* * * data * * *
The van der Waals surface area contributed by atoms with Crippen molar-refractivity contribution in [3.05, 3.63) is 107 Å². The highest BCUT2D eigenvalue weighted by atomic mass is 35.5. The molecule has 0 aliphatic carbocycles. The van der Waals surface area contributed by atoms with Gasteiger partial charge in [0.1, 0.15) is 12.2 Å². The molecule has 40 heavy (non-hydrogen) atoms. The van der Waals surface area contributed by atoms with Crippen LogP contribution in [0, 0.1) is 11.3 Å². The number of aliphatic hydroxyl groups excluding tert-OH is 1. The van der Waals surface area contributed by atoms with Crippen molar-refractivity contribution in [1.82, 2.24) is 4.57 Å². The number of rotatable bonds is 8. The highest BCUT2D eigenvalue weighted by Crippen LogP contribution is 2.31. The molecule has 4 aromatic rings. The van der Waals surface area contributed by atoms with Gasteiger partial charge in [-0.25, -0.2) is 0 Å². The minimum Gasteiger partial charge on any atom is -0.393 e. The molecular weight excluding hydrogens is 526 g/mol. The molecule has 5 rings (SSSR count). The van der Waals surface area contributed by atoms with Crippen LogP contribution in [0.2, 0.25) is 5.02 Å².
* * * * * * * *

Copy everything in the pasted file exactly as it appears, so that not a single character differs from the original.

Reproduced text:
The van der Waals surface area contributed by atoms with Crippen molar-refractivity contribution in [3.05, 3.63) is 107 Å². The highest BCUT2D eigenvalue weighted by atomic mass is 35.5. The molecule has 0 aliphatic carbocycles. The van der Waals surface area contributed by atoms with Gasteiger partial charge in [0.1, 0.15) is 12.2 Å². The molecule has 40 heavy (non-hydrogen) atoms. The van der Waals surface area contributed by atoms with Crippen LogP contribution in [0, 0.1) is 11.3 Å². The number of aliphatic hydroxyl groups excluding tert-OH is 1. The van der Waals surface area contributed by atoms with Crippen molar-refractivity contribution in [1.82, 2.24) is 4.57 Å². The number of rotatable bonds is 8. The highest BCUT2D eigenvalue weighted by Crippen LogP contribution is 2.31. The molecule has 4 aromatic rings. The van der Waals surface area contributed by atoms with Gasteiger partial charge in [-0.25, -0.2) is 0 Å². The minimum Gasteiger partial charge on any atom is -0.393 e. The molecular weight excluding hydrogens is 526 g/mol. The molecule has 5 rings (SSSR count). The van der Waals surface area contributed by atoms with Crippen LogP contribution in [0.2, 0.25) is 5.02 Å².